How I Made: Gabriel Gifford on his ‘Daffodils in Transit’ EP

The Berlin-based producer and multi-instrumentalist chats the collaborators, samples and influences that have shaped his sophomore EP

07.09.21 Words by: Billy Ward

In this feature on Dummy, we’re asking artists to drill down into how exactly they make their music. We’re looking to hone in on the processes, equipment and locations they made their sounds in, and following Brighton’s Samuel Organ, we speak to Gabriel Gifford, the Berlin-based producer and multi-instrumentalist signed to our DMY Artists. Laced with 80’s grooves, soulful melodies and crisp instrumentation, his sophomore EP, ‘Daffodils in Transit’, toasts an adventurous arsenal of tracks featuring collaborators Maya Law & Freya Roy, Sans Soucis and Lizzie Reed. To find out more about how the record was created, we sat down with Gabriel to take a deep dive into his musical influences and production methods.

Where was this record made?

This project has really been a product of the strange 18 months we’ve had, and the way in which many people have had to adapt their approach to making music – especially when it comes to collaboration.

The seeds of many ideas in the project were sown in Bristol, where I was living from 2016-2020. ‘Cold Too’ was written and recorded with Maya and Freya back in my Mum’s place in Norwich shortly after I moved out of Bristol. Maya and I wrote our first album/mixtape together in that attic when we were teenagers, so there was something really lovely about returning to that space for my first *IRL* session of 2020. In October 2020 I moved to Berlin where I wrote the rest of the record, largely collaborating over zoom – a new phenomenon to me. This meant recordings were done between Bristol, Norwich, London, Glasgow, and Berlin.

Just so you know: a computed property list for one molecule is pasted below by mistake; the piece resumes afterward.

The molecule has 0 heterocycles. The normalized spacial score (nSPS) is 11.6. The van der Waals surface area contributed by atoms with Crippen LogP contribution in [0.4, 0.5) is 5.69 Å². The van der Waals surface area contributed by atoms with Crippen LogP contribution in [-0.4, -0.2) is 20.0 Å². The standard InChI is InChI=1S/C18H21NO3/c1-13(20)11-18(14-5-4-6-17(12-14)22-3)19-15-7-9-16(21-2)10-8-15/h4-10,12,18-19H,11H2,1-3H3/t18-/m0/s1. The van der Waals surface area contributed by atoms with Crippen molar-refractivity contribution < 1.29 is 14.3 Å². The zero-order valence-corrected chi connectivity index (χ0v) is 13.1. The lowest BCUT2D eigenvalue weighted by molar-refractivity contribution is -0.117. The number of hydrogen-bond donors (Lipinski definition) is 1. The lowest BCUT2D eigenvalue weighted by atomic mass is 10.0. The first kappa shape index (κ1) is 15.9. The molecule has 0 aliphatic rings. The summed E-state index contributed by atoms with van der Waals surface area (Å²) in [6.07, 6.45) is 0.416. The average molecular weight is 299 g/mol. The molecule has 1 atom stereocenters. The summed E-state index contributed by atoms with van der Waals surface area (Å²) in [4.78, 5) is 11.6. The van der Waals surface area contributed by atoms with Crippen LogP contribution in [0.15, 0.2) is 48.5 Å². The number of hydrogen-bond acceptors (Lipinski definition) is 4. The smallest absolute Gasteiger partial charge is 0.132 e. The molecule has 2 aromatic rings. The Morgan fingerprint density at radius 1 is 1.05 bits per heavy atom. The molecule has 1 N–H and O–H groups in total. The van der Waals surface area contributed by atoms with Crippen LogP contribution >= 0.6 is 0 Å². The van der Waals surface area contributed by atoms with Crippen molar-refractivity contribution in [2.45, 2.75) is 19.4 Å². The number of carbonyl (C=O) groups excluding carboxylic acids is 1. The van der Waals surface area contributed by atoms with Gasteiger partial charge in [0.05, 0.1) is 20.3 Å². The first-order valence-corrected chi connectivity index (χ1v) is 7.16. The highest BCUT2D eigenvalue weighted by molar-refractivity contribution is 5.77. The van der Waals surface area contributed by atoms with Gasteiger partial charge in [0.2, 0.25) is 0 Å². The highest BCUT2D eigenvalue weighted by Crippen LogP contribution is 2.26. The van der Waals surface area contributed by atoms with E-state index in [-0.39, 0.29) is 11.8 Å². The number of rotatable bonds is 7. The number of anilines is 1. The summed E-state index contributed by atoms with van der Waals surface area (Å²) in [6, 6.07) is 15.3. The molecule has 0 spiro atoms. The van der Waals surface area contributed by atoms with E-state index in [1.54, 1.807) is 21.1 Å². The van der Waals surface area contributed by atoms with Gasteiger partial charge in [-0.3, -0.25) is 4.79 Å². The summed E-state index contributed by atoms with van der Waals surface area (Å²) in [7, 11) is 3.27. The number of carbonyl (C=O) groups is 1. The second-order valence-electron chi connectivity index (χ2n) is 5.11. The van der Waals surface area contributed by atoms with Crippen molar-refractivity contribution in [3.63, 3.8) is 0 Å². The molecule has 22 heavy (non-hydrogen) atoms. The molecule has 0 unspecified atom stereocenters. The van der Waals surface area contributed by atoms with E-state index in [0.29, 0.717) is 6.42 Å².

What software or hardware did you use to complete the album?

This project definitely sounds like an extension of my last EP in regards to traditional instrumentation. Horns from Dominic Trevor, guitar from Freya Roy, and squeaks from my bashed up cello all helped breathe some much-needed life into the project when I was otherwise sat by myself on Ableton. The drums in each track were all programmed in Ableton’s drum rack, which I’m particularly proud of. With limited resources and money, the easiest way for me to achieve my favourite drum sounds were with samples, rather than sneaking into a studio or buying a LinnDrum.

Being cooped up in lockdown, doing a lot of finishing and mix work for people also saw my creative process switch to a much more ‘in the box’ approach. I think this is quite evident in ‘All That I Needed’ – the last tune to be finished on the EP. Despite still centring around the acoustic guitar and vocals, the production style is much more focused on the manipulation of space. Getting different sections of songs to sound like they’re in completely different environments is a real obsession of mine. I also used Output’s ‘Portal’ plugin loads, which is how I achieved so many of the drones, vocal fx, and background details. It’s such a great intuitive plugin with the potential to get very very deep.